Research by Ryan Beall and Chaz Henderson:
I did a little more refining of the model from the data previously described/collected from the Pixhawk. The following are the results of System Identification and PID optimization.
The overall performance of the bank angle controller was suboptimal for our first flights. It appeared to oscillate in numerous log files (2-3 degrees amplitude with a period of 0.5-1 seconds). This was indicative of gains that were too high. A significantly more accurate model was produced by finding a very clean step response in the data as seen below:
This was generated with regression so you can see that it doesn’t fit perfectly. However, it was clear that this model was a drastic improvement to the previously submitted model. The regression was also used to model the servo delay (0.04 seconds). This was more of a black box approach and neglected any cross coupling in the yaw axis (fairly good assumption for this airframe) The model above is:
As expected, this model is slightly over damped as seen by the pole-zero plot
Using gains that were close to default (what was used on initial flight), the following was the estimated response for a +-25 degree roll step response:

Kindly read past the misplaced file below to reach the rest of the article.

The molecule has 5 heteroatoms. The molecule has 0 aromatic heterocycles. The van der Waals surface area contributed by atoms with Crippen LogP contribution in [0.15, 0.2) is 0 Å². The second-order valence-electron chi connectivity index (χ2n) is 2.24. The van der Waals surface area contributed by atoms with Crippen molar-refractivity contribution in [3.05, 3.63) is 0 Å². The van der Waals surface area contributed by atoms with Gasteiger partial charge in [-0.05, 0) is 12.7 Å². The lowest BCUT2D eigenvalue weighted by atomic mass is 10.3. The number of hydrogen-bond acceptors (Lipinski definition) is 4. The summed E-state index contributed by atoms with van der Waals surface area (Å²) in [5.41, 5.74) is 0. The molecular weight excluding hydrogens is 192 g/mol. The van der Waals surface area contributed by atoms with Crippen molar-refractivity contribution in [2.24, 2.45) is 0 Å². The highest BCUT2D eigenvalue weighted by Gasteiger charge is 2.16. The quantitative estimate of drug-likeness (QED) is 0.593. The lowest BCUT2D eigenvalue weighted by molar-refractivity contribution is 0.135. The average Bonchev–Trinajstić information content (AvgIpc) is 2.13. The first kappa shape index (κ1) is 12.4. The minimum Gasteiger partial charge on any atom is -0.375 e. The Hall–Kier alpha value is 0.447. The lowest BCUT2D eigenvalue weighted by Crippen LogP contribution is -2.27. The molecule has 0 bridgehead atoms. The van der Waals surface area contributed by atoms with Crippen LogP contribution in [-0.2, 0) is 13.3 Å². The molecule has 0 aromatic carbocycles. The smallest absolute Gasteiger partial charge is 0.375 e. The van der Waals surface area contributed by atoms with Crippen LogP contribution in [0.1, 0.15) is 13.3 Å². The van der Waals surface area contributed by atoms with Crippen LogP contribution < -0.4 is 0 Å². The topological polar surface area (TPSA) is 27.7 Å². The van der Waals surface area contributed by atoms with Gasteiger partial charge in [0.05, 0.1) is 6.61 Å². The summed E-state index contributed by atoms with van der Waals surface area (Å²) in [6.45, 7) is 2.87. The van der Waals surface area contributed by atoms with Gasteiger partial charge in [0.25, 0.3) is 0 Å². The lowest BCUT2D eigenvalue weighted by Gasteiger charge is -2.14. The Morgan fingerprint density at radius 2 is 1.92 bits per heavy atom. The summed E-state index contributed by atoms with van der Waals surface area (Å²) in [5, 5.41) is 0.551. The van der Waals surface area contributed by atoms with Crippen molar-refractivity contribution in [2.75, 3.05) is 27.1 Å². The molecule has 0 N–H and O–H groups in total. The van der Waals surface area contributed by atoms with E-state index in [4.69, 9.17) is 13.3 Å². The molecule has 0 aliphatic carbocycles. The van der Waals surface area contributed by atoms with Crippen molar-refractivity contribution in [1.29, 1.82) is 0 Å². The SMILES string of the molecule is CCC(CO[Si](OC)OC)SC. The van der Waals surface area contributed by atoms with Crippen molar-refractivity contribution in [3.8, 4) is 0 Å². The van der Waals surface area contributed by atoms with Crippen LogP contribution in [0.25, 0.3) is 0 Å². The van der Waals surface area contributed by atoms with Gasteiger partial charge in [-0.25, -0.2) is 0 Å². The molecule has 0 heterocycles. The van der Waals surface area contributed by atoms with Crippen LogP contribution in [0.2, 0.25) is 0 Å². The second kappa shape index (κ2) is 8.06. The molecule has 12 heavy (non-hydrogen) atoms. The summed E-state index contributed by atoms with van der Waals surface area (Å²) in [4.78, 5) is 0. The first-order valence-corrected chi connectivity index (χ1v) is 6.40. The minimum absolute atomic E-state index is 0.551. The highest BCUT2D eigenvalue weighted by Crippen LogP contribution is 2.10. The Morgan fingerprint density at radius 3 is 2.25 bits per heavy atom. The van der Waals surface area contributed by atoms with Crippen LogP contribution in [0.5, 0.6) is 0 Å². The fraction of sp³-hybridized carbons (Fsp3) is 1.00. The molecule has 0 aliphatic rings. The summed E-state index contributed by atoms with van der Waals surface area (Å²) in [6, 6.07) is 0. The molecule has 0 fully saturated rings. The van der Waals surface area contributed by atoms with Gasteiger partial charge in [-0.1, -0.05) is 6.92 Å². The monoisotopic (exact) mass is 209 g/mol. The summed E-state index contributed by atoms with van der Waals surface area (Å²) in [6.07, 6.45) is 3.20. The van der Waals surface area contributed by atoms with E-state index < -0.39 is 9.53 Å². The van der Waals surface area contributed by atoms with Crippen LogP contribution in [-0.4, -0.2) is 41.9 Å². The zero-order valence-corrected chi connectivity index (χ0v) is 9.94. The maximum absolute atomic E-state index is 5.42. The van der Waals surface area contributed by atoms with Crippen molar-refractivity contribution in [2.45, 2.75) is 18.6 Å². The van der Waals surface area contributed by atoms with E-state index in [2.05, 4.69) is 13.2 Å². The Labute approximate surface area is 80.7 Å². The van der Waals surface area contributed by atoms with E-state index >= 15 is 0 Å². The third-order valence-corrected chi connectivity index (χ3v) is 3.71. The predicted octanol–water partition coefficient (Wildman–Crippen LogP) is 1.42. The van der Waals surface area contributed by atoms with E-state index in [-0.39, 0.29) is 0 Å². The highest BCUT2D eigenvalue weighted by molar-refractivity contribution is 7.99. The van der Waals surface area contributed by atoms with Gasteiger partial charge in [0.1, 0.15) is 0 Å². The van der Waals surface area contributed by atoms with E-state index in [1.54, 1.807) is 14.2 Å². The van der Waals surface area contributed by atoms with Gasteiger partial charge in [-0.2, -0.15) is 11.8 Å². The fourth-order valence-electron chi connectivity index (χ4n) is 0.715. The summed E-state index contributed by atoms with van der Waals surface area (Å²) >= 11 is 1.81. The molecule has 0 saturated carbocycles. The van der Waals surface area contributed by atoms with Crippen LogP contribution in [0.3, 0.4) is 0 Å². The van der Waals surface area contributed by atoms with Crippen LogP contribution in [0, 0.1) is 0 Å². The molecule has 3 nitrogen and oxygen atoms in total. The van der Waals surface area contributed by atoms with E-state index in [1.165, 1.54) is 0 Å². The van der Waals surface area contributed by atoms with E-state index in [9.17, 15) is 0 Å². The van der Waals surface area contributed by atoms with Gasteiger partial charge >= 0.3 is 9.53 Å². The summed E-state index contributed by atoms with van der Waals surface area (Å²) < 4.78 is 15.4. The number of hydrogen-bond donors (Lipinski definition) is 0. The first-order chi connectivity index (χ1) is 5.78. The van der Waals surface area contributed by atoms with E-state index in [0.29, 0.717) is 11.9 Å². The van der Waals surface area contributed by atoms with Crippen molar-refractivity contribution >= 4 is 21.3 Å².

This performance is very close to what was observed in the flight data logs which is very reassuring that the model is a remarkably close approximation of the aircraft/autopilot system as a whole.
Updating/tuning the PID values based on this approximate model, resulted in the following improved simulated performance
The PID values in the above illustration are as follows and will be used for the next flight evolution.
Note that the P gain was cut in half and the I and D were decreased slightly. These are pretty low gains compared to most aircraft but this airframe has an absolutely INSANE roll rate and my intuition of cutting the gain in half was well in alignment with the model's prediction. Hopefully we see verified results on the next test flight... until then...
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